That way I could hit the dump or the hardware store with my van, and spend the other 99% in an efficient compact. Best of both worlds. I have a compromise vehicle instead, that can tow a trailer, and is my only vehicle, but gets 23 mpg instead of 45 mpg for most of my driving. I would burn WAY less fuel, save tons of money, and cause less road wear and congestion in a Geo for 95% of my miles. And by buying and maintaining two vehicles, what money I would not be saving would be going to an industry that needs the business. It's not like I don't have space to keep them both parked.

I know that we rural folks are but an afterthought for the city-slicker regulators that run our world, and that smog in their rat-races is their biggest concern. But overall fuel consumption is a desperate issue for a continent with a middle east oil addiction, and rural miles in big pickups add up faster than you might think.


RE: This is new?
By Spuke on 11/10/2009 1:27:00 PM , Rating: 2
quote:
and rural miles in big pickups add up faster than you might think
Yes they do indeed. Although my wife and I have worked in the same area since I've move here, we've managed to shave off 15k miles a year in driving between the two of us. My wife shaved off 5k just by becoming a teacher and I have yet figure why I'm driving 10k less a year. I have the same commute. The only thing I can think of is I'm taking less long trips with my car but I'm using my wife's truck instead so there should be more miles on hers but not really. We're definitely driving less somewhere.


RE: This is new?
By the goat on 11/10/2009 2:59:54 PM , Rating: 2
quote:
But the price of per-vehicle insurance is an artificial hurdle to our ability to make the better more flexible and appropriate choice of what to drive, when, and why.


When I added a second vehicle to my insurance the, "multi-vehicle discount" was larger then the premium increase for the second vehicle. So the two vehicles together were cheaper to insure then insuring the car by itself.

Also a couple of years ago I bought a brand new truck (also new redesigned model year) and my insurance company gave me a, "vehicle experience discount." I'm not sure how I had experience driving a vehicle before it existed?


RE: This is new?
By exploderator on 11/10/2009 6:39:39 PM , Rating: 2
Lucky you, "multi-vehicle discount". I live in BC, and while our socialized auto insurance averages 30% cheaper than the privatized insurance of other provinces, it doesn't innovate creative social policies very well for rural buyers, who are only 15% of the population and shrinking. Which is sad, given that a socialized industry has the perfect opportunity to tweak policies for social reasons other than pure profit and competitiveness. Not that the privatized insurance does that either in Canada, of course.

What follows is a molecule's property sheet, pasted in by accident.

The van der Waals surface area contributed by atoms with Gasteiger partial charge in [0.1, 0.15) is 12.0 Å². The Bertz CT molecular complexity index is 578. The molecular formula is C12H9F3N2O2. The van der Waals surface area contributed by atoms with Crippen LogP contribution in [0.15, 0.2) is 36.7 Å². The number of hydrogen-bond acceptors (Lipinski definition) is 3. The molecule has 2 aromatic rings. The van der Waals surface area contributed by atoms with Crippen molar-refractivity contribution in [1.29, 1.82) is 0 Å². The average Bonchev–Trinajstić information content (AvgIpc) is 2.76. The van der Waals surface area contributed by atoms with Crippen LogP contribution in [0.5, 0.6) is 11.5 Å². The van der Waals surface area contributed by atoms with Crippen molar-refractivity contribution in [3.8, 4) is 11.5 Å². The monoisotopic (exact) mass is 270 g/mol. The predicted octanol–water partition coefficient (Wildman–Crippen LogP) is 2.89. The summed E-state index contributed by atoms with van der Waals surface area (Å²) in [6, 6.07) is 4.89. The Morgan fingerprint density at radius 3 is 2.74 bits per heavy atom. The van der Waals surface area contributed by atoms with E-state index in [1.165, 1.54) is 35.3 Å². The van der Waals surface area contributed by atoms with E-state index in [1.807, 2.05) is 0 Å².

I don't know why your insurance company sees fit to make two vehicles cheaper to insure than one. Any ideas? Customer loyalty perhaps? Pure business error? Taking the former too far by way of the latter?


RE: This is new?
By Kenenniah on 11/11/2009 2:01:01 PM , Rating: 2
Artifical hurdle? When talking about comprehensive and collision coverage, don't you think value of the vehicle matters? Of course it has to be per vehicle, as the amount of risk involved changes with the value.

How about liability only insurance? Which vehicle is going to cause more damage to other vehicles and people in an accident, a big truck or a scooter? How about safety features such as stability control, anti-lock brakes, etc. for helping to avoid accidents in the first place?

Bottom line, the vehicle you are driving affects the statistical risk to an insurance company greatly.


RE: This is new?
By SiliconAddict on 11/10/2009 12:13:37 PM , Rating: 2
They stopped asking me this 5 years ago. I'm never asked what my mileage is anymore. FYI- I've got Liberty Mutual in, MN


RE: This is new?
By Jeffk464 on 11/10/2009 11:10:21 AM , Rating: 2
I barely drive my car at all so I'm all for it. But ya, I also get a discount for low miles.


RE: This is new?
By 91TTZ on 11/10/2009 1:58:19 PM , Rating: 4
quote:
I barely drive my car at all so I'm all for it.


Unfortunately, the law wouldn't require that they charge you less for driving less miles, but it would allow them to charge you more if you drive more miles.

And you already see how insurance companies behave, they're scammers. This will result in higher insurance prices for most people.


RE: This is new?
By Mint on 11/10/2009 4:39:31 PM , Rating: 2
Then why didn't they jack rates on you last month? And every month before that?

HINT: It's called competition.

This is about companies like Progressive and MileMeter trying to steal certain customers from other companies because they have a way of verifying the mileage and know that these people cost much less to insure than their current premiums indicate.


RE: This is new?
By weskurtz0081 on 11/10/2009 11:13:31 AM , Rating: 2
Yeah, I thought this was common practice! Drivers that drive more are a higher risk to insurance companies, so they usually pay a little more. I don't understand why anything is wrong with that, every time I have been insured that was one of the questions asked.


RE: This is new?
By Brandon Hill (blog) on 11/10/2009 11:17:38 AM , Rating: 2
But the insurance company really has no way of verifying that data, right? I can't recall Nationwide ever contacting me to verify my mileage driven during the year to see if matches what I put down when I originally applied for a policy.

How does the insurance company CURRENTLY know how many miles are on your car? I mean, you could bull**** for all they know. The method proposed seems to actually verify this data.


RE: This is new?
By mdogs444 on 11/10/2009 11:22:29 AM , Rating: 2
quote:
How does the insurance company CURRENTLY know how many miles are on your car?